NASCAR explains non-caution for Keselowski at Nashville

Rusty Jarrett/NKP/Motorsport Images

NASCAR explains non-caution for Keselowski at Nashville


NASCAR explains non-caution for Keselowski at Nashville


Although Brad Keselowski hit the wall with four laps to go on Sunday night at Nashville Superspeedway, because he kept the car moving, NASCAR didn’t throw the caution flag.

Elton Sawyer, NASCAR vice president of officiating and technical inspection, explained the decision during his Tuesday morning appearance on SiriusXM NASCAR Radio.

Keselowski and Cole Custer bounced off the wall after Custer came up the track in Turn 3. He continued with seemingly less damage than Keselowski.

Keselowski wiggled his car back and forth coming off Turn 4, trying to get it back under control. He spent the last few laps limping his damaged RFK Racing Ford around the track and could be seen slow on the backstretch trying to stay out of the way.

“Obviously, we’re monitoring that (and see) the 6 is in the fence,” Sawyer said. “And Brad is listening through his spotter and race control that we needed the 6 to get down on the apron.

“Once he did that, it means he’s kind of out of harm’s way and he’s driving around. If he comes to a complete stop down on the apron at that point, then we’re going to have to go get him.

“But all indications were that after the hit, he got down on the apron, and he’s making his way back to pit road. That was a tough one there because they were having a great run.

“I think they were maybe in the top 10 at that time and a team that needed a good strong finish, and it would have been great to see them get that. Unfortunately, they were involved in that incident.”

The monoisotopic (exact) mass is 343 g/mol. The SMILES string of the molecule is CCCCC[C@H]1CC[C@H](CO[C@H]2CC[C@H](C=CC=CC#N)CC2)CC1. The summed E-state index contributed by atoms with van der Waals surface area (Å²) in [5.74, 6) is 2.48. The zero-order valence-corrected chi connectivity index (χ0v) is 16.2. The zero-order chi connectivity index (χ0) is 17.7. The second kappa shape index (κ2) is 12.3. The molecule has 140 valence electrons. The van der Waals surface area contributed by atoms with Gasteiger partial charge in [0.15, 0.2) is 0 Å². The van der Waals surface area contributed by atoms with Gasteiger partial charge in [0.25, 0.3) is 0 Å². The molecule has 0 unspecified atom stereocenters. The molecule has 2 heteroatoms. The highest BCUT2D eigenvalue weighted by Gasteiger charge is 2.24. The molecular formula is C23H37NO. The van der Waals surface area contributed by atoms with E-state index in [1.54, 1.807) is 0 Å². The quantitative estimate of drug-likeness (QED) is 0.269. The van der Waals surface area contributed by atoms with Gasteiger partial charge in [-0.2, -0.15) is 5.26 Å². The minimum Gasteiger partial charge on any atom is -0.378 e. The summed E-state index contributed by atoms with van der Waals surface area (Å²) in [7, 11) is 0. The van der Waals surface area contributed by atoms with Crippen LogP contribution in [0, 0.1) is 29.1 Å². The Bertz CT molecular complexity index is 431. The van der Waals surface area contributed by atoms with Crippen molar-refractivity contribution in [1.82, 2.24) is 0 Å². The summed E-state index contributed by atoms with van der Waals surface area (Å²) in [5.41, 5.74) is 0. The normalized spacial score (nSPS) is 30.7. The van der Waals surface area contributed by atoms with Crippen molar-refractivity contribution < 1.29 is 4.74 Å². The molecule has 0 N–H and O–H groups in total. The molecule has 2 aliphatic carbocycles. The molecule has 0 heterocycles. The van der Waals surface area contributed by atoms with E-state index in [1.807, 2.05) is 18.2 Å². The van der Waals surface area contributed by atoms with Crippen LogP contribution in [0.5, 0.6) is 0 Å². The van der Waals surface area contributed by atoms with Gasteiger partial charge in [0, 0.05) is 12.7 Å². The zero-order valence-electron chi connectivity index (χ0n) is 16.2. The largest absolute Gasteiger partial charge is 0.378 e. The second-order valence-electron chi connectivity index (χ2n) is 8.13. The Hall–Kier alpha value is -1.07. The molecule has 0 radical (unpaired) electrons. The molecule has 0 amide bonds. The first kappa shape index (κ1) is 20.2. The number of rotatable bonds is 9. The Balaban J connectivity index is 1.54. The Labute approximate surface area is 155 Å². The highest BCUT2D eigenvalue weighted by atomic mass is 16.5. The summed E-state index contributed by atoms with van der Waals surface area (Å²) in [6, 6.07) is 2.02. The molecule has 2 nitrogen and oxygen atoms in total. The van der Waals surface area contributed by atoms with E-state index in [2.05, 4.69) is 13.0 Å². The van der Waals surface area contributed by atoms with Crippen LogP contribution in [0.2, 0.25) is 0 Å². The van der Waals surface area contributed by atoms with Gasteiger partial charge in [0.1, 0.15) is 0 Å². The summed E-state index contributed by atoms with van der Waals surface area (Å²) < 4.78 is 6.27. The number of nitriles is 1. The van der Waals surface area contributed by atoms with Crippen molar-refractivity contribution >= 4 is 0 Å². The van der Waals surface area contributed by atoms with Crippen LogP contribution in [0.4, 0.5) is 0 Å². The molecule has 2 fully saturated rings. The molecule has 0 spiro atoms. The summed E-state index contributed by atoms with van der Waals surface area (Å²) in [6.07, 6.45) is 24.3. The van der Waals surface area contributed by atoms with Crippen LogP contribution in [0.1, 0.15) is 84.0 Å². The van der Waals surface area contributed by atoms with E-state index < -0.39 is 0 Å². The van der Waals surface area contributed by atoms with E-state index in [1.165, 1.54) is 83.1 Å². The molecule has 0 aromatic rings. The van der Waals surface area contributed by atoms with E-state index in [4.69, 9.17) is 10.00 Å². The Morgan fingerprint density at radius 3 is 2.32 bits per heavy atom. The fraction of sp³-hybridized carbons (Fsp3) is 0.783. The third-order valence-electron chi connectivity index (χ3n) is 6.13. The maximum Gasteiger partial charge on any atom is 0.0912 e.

The contact between Custer and Keselowski occurred during the race’s final restart with four laps to go. With no caution, Chase Elliott drove away from Kurt Busch for his second win.

NASCAR has been criticized in the past for appearing to be inconsistent with its officiating and what constitutes a caution. Sawyer understands the questions about why there was no caution for Keselowski, but said incidents are decided on a case-by-case basis.

“And we understand when you’re sitting in the stands and your favorite driver [is] looking for a caution or needs a caution for whatever the reason may be, you feel OK, they should throw one,” Sawyer said. “But again, every situation is different. There’s a group in the tower, there’s not just one person as we’ve talked about before. It’s, do we need to throw it? Can you hold it?

“And again, back to that particular case with the 6, yes [he] made contact, but he’s still moving and gets down to the apron, and we can continue on and finish the race.

“If he’s riding the wall all the way down the front straightaway and can’t get to the bottom, comes to a stop or we start seeing debris, then obviously, we’re going to throw the caution.

“It’s not a one size fits all. Obviously, we’re looking at a lot of different things as the race unfolds to be able to make that call.”